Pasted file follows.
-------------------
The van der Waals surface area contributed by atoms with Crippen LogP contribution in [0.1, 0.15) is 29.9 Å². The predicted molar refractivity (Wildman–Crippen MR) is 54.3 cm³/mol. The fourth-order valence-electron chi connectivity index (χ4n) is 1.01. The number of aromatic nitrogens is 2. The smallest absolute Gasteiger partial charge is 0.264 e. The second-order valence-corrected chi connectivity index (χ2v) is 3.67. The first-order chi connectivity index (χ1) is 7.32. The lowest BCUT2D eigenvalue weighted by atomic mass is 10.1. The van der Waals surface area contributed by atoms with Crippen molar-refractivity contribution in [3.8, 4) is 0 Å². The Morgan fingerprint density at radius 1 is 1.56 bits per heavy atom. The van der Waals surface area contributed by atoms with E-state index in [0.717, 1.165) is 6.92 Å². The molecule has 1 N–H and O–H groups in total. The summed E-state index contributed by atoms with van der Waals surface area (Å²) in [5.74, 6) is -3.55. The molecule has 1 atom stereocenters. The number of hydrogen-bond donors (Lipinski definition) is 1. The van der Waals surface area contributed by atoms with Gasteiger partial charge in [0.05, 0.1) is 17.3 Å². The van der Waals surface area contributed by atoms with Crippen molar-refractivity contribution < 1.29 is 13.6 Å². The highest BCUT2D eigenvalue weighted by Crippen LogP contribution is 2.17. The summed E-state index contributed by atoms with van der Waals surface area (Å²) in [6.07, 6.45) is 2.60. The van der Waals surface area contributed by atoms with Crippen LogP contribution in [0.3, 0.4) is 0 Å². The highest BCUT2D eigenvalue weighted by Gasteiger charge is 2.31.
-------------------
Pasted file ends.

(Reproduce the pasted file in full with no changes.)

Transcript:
The van der Waals surface area contributed by atoms with Crippen LogP contribution in [0.1, 0.15) is 29.9 Å². The predicted molar refractivity (Wildman–Crippen MR) is 54.3 cm³/mol. The fourth-order valence-electron chi connectivity index (χ4n) is 1.01. The number of aromatic nitrogens is 2. The smallest absolute Gasteiger partial charge is 0.264 e. The second-order valence-corrected chi connectivity index (χ2v) is 3.67. The first-order chi connectivity index (χ1) is 7.32. The lowest BCUT2D eigenvalue weighted by atomic mass is 10.1. The van der Waals surface area contributed by atoms with Crippen molar-refractivity contribution in [3.8, 4) is 0 Å². The Morgan fingerprint density at radius 1 is 1.56 bits per heavy atom. The van der Waals surface area contributed by atoms with E-state index in [0.717, 1.165) is 6.92 Å². The molecule has 1 N–H and O–H groups in total. The summed E-state index contributed by atoms with van der Waals surface area (Å²) in [5.74, 6) is -3.55. The molecule has 1 atom stereocenters. The number of hydrogen-bond donors (Lipinski definition) is 1. The van der Waals surface area contributed by atoms with Gasteiger partial charge in [0.05, 0.1) is 17.3 Å². The van der Waals surface area contributed by atoms with Crippen molar-refractivity contribution < 1.29 is 13.6 Å². The highest BCUT2D eigenvalue weighted by Crippen LogP contribution is 2.17. The summed E-state index contributed by atoms with van der Waals surface area (Å²) in [6.07, 6.45) is 2.60. The van der Waals surface area contributed by atoms with Crippen LogP contribution in [0.3, 0.4) is 0 Å². The highest BCUT2D eigenvalue weighted by Gasteiger charge is 2.31.